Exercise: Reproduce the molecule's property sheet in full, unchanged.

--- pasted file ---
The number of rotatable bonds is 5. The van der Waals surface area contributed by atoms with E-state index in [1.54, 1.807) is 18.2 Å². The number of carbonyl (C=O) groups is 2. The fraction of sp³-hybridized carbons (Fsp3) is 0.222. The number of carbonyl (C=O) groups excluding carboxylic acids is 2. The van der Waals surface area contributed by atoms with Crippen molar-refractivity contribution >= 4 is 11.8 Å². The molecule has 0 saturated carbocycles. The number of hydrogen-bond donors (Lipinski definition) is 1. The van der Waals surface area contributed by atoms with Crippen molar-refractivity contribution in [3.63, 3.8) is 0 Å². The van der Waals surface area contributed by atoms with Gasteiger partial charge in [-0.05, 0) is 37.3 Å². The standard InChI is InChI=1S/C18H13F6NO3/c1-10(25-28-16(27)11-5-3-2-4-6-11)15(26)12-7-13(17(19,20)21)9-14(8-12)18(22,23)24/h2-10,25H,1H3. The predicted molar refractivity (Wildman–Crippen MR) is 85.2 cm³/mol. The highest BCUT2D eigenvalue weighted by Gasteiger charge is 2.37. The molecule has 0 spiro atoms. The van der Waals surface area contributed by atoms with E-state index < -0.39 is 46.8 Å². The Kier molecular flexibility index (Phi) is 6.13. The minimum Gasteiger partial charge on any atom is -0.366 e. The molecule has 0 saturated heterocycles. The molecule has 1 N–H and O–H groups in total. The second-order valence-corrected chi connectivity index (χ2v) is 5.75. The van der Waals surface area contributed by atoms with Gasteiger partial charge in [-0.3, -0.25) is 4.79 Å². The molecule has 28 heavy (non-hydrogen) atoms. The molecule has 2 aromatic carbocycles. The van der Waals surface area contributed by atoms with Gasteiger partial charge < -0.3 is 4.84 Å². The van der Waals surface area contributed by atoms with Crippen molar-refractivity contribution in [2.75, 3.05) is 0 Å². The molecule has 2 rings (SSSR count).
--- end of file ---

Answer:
The number of rotatable bonds is 5. The van der Waals surface area contributed by atoms with E-state index in [1.54, 1.807) is 18.2 Å². The number of carbonyl (C=O) groups is 2. The fraction of sp³-hybridized carbons (Fsp3) is 0.222. The number of carbonyl (C=O) groups excluding carboxylic acids is 2. The van der Waals surface area contributed by atoms with Crippen molar-refractivity contribution >= 4 is 11.8 Å². The molecule has 0 saturated carbocycles. The number of hydrogen-bond donors (Lipinski definition) is 1. The van der Waals surface area contributed by atoms with Crippen molar-refractivity contribution in [3.63, 3.8) is 0 Å². The van der Waals surface area contributed by atoms with Gasteiger partial charge in [-0.05, 0) is 37.3 Å². The standard InChI is InChI=1S/C18H13F6NO3/c1-10(25-28-16(27)11-5-3-2-4-6-11)15(26)12-7-13(17(19,20)21)9-14(8-12)18(22,23)24/h2-10,25H,1H3. The predicted molar refractivity (Wildman–Crippen MR) is 85.2 cm³/mol. The highest BCUT2D eigenvalue weighted by Gasteiger charge is 2.37. The molecule has 0 spiro atoms. The van der Waals surface area contributed by atoms with E-state index < -0.39 is 46.8 Å². The Kier molecular flexibility index (Phi) is 6.13. The minimum Gasteiger partial charge on any atom is -0.366 e. The molecule has 0 saturated heterocycles. The molecule has 1 N–H and O–H groups in total. The second-order valence-corrected chi connectivity index (χ2v) is 5.75. The van der Waals surface area contributed by atoms with Gasteiger partial charge in [-0.3, -0.25) is 4.79 Å². The molecule has 28 heavy (non-hydrogen) atoms. The molecule has 2 aromatic carbocycles. The van der Waals surface area contributed by atoms with Gasteiger partial charge < -0.3 is 4.84 Å². The van der Waals surface area contributed by atoms with Crippen molar-refractivity contribution in [2.75, 3.05) is 0 Å². The molecule has 2 rings (SSSR count).